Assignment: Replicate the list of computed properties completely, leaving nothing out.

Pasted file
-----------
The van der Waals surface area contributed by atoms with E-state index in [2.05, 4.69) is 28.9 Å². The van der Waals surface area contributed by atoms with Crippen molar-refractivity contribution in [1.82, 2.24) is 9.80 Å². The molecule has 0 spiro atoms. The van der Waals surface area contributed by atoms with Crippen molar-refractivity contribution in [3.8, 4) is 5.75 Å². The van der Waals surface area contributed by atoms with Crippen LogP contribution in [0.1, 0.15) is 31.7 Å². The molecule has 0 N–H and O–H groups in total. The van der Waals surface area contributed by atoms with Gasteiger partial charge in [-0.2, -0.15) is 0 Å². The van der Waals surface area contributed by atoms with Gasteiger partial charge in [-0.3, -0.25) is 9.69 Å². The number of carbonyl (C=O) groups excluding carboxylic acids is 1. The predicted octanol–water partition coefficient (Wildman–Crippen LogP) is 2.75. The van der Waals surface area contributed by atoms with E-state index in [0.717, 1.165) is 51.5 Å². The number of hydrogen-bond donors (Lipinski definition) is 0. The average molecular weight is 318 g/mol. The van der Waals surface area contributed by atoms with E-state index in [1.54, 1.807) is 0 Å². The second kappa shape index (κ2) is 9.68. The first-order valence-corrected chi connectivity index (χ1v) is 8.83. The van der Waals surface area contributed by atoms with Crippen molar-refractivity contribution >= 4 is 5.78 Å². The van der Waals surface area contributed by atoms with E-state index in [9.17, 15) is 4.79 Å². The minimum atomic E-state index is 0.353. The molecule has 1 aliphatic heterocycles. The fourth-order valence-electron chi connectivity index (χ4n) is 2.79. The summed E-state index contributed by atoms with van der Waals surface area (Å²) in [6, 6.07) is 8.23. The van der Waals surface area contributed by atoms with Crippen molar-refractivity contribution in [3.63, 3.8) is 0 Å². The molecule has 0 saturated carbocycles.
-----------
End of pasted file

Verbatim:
The van der Waals surface area contributed by atoms with E-state index in [2.05, 4.69) is 28.9 Å². The van der Waals surface area contributed by atoms with Crippen molar-refractivity contribution in [1.82, 2.24) is 9.80 Å². The molecule has 0 spiro atoms. The van der Waals surface area contributed by atoms with Crippen molar-refractivity contribution in [3.8, 4) is 5.75 Å². The van der Waals surface area contributed by atoms with Crippen LogP contribution in [0.1, 0.15) is 31.7 Å². The molecule has 0 N–H and O–H groups in total. The van der Waals surface area contributed by atoms with Gasteiger partial charge in [-0.2, -0.15) is 0 Å². The van der Waals surface area contributed by atoms with Gasteiger partial charge in [-0.3, -0.25) is 9.69 Å². The number of carbonyl (C=O) groups excluding carboxylic acids is 1. The predicted octanol–water partition coefficient (Wildman–Crippen LogP) is 2.75. The van der Waals surface area contributed by atoms with E-state index in [0.717, 1.165) is 51.5 Å². The number of hydrogen-bond donors (Lipinski definition) is 0. The average molecular weight is 318 g/mol. The van der Waals surface area contributed by atoms with E-state index in [1.54, 1.807) is 0 Å². The second kappa shape index (κ2) is 9.68. The first-order valence-corrected chi connectivity index (χ1v) is 8.83. The van der Waals surface area contributed by atoms with Crippen molar-refractivity contribution >= 4 is 5.78 Å². The van der Waals surface area contributed by atoms with E-state index in [9.17, 15) is 4.79 Å². The minimum atomic E-state index is 0.353. The molecule has 1 aliphatic heterocycles. The fourth-order valence-electron chi connectivity index (χ4n) is 2.79. The summed E-state index contributed by atoms with van der Waals surface area (Å²) in [6, 6.07) is 8.23. The van der Waals surface area contributed by atoms with Crippen molar-refractivity contribution in [3.63, 3.8) is 0 Å². The molecule has 0 saturated carbocycles.